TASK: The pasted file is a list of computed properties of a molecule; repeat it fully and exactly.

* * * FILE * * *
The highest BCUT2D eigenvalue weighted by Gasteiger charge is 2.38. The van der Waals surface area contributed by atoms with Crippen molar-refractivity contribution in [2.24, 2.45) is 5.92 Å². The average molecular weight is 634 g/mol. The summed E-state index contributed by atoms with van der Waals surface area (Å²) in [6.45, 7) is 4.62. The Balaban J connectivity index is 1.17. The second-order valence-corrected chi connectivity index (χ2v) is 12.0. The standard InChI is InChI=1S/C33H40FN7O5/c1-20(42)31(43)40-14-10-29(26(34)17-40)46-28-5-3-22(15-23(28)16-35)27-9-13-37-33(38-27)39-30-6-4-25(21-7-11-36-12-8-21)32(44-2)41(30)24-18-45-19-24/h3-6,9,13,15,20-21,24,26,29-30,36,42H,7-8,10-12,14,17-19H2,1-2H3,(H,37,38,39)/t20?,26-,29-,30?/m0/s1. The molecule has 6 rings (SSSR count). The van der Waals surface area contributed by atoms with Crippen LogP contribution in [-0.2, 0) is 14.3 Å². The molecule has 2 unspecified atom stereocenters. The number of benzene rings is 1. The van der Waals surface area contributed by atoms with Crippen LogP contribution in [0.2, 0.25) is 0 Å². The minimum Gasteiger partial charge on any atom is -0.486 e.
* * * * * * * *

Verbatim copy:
The highest BCUT2D eigenvalue weighted by Gasteiger charge is 2.38. The van der Waals surface area contributed by atoms with Crippen molar-refractivity contribution in [2.24, 2.45) is 5.92 Å². The average molecular weight is 634 g/mol. The summed E-state index contributed by atoms with van der Waals surface area (Å²) in [6.45, 7) is 4.62. The Balaban J connectivity index is 1.17. The second-order valence-corrected chi connectivity index (χ2v) is 12.0. The standard InChI is InChI=1S/C33H40FN7O5/c1-20(42)31(43)40-14-10-29(26(34)17-40)46-28-5-3-22(15-23(28)16-35)27-9-13-37-33(38-27)39-30-6-4-25(21-7-11-36-12-8-21)32(44-2)41(30)24-18-45-19-24/h3-6,9,13,15,20-21,24,26,29-30,36,42H,7-8,10-12,14,17-19H2,1-2H3,(H,37,38,39)/t20?,26-,29-,30?/m0/s1. The molecule has 6 rings (SSSR count). The van der Waals surface area contributed by atoms with Crippen LogP contribution in [-0.2, 0) is 14.3 Å². The molecule has 2 unspecified atom stereocenters. The number of benzene rings is 1. The van der Waals surface area contributed by atoms with Crippen LogP contribution in [0.2, 0.25) is 0 Å². The minimum Gasteiger partial charge on any atom is -0.486 e.